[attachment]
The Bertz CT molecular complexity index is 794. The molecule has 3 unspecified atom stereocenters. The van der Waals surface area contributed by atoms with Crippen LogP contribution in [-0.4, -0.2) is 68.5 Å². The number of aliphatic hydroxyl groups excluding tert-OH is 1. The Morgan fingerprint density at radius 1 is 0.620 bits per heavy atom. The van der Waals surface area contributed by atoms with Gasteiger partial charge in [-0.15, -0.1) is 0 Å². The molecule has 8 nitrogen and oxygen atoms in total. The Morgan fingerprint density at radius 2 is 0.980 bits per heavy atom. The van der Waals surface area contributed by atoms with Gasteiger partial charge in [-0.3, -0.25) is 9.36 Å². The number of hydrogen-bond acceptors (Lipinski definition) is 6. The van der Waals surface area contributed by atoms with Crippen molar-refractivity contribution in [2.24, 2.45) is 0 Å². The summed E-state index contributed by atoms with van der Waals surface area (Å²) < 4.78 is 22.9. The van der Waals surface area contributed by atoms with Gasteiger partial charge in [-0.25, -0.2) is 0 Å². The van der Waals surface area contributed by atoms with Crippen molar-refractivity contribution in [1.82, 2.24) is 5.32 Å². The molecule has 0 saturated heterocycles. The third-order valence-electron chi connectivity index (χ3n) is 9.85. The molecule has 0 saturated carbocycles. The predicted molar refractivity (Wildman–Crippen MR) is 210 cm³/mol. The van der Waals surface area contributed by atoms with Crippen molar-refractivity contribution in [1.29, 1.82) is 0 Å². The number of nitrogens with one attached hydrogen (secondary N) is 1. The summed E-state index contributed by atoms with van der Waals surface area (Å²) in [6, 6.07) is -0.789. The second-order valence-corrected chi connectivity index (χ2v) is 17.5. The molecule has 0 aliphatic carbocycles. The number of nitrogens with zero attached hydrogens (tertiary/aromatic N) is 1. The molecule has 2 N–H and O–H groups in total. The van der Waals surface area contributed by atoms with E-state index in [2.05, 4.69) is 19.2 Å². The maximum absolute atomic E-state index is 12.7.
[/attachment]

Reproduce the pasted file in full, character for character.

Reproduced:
The Bertz CT molecular complexity index is 794. The molecule has 3 unspecified atom stereocenters. The van der Waals surface area contributed by atoms with Crippen LogP contribution in [-0.4, -0.2) is 68.5 Å². The number of aliphatic hydroxyl groups excluding tert-OH is 1. The Morgan fingerprint density at radius 1 is 0.620 bits per heavy atom. The van der Waals surface area contributed by atoms with Gasteiger partial charge in [-0.15, -0.1) is 0 Å². The molecule has 8 nitrogen and oxygen atoms in total. The Morgan fingerprint density at radius 2 is 0.980 bits per heavy atom. The van der Waals surface area contributed by atoms with Gasteiger partial charge in [-0.3, -0.25) is 9.36 Å². The number of hydrogen-bond acceptors (Lipinski definition) is 6. The van der Waals surface area contributed by atoms with Crippen molar-refractivity contribution in [2.24, 2.45) is 0 Å². The summed E-state index contributed by atoms with van der Waals surface area (Å²) < 4.78 is 22.9. The van der Waals surface area contributed by atoms with Gasteiger partial charge in [-0.25, -0.2) is 0 Å². The van der Waals surface area contributed by atoms with Crippen molar-refractivity contribution in [1.82, 2.24) is 5.32 Å². The molecule has 0 saturated heterocycles. The third-order valence-electron chi connectivity index (χ3n) is 9.85. The molecule has 0 saturated carbocycles. The predicted molar refractivity (Wildman–Crippen MR) is 210 cm³/mol. The van der Waals surface area contributed by atoms with Crippen molar-refractivity contribution in [1.29, 1.82) is 0 Å². The number of nitrogens with one attached hydrogen (secondary N) is 1. The summed E-state index contributed by atoms with van der Waals surface area (Å²) in [6, 6.07) is -0.789. The second-order valence-corrected chi connectivity index (χ2v) is 17.5. The molecule has 0 aliphatic carbocycles. The number of nitrogens with zero attached hydrogens (tertiary/aromatic N) is 1. The molecule has 2 N–H and O–H groups in total. The van der Waals surface area contributed by atoms with E-state index in [2.05, 4.69) is 19.2 Å². The maximum absolute atomic E-state index is 12.7.